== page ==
We are talking about servers here. The next wave of computing will be distributed on the front-end side, with enormous amounts of data transmitted to server farms 'in the cloud' - Here is AMD's take on the future of servers, what do you think ?
[Photos courtesy of the Skintile Project at Philips]
[Reproduced from VentureBeat]
The ‘surround computing’ era is just around the corner
The ‘surround computing’ era is coming soon, according to Mark Papermaster, the chief technology officer of chipmaker Advanced Micro Devices.
In a talk at the Hot Chips semiconductor design conference in Cupertino, Calif., Papermaster said that the enormous growth of sensors and mobile computing devices will produce a huge explosion of data that will overwhelm traditional data centers. We’ll be surrounded by computing everywhere, which explains why Papermaster calls the time ahead the surround computing era.
To deal with this surge of data, Papermaster said chip designers will have to create server chips with “heterogenouus” capabilities, acting as both microprocessor or graphics processor from one moment to the next. Sometimes you need a single processor (microprocessor computing) to work on a chunky piece of data, and sometimes you need a lot of processors working in parallel (graphics computing). AMD specializes in microprocessor-graphics combo chips dubbed accelerating processing units, or APUs.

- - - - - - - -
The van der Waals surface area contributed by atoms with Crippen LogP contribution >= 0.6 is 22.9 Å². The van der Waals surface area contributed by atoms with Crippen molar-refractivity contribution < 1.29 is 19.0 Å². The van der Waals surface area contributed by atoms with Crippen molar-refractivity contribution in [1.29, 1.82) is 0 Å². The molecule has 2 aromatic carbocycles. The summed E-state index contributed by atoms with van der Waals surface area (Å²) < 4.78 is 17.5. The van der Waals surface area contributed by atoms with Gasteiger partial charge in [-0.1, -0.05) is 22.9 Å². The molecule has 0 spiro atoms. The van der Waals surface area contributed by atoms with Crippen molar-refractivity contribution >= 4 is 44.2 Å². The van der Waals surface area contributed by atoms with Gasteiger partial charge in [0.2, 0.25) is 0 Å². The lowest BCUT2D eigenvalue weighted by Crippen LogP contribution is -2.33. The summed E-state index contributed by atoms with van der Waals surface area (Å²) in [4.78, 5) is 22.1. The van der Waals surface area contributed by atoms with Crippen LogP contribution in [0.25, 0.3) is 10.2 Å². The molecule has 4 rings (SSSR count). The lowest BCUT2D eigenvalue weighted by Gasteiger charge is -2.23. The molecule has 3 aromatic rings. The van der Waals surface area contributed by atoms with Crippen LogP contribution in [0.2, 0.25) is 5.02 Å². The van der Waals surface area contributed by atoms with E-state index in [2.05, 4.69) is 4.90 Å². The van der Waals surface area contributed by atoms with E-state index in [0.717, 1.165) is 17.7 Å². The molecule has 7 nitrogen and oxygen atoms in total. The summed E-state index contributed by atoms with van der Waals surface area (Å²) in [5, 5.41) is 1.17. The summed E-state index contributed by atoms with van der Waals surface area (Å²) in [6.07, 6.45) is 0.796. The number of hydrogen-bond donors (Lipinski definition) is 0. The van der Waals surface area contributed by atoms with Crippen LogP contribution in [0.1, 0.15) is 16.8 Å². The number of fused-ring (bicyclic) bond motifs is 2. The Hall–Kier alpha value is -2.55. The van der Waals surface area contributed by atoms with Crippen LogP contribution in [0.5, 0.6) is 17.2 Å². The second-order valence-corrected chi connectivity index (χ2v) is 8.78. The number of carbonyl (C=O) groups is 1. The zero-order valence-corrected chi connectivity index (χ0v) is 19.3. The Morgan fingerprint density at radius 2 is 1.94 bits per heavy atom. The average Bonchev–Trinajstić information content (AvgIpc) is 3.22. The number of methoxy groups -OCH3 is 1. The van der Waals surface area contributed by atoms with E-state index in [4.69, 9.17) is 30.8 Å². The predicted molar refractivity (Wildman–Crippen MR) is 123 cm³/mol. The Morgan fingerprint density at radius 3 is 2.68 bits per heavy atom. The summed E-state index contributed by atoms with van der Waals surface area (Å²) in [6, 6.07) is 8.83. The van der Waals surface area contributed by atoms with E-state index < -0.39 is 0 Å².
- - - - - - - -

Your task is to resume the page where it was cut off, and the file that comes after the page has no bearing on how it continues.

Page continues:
My nike fuel band is awesome, I have 430,000 fuel points as of today. When I read last week-end that a small startup raised $11m on kickstarter to bring to market an ipod nano-like wristwatch I thought I would post my thoughts.
[Reproduced from the NYTimes]
Disruptions: The Next Wave for the Wristwatch
Cellphones have already muscled onto watches’ turf as a time-telling tool. Now, some of the biggest technology companies are eyeing your wrist, too.
Companies like Apple, Nike and Sony, along with dozens of start-ups, hope to strap a device on your wrist.
It is quite a disruption for the wristwatch, which has not actually been around all that long. Though said to have been invented in 1868 by the Swiss watchmaker Patek Philippe, it didn’t really catch on until after World War I. Before that, people carried watches in their pockets or on chains.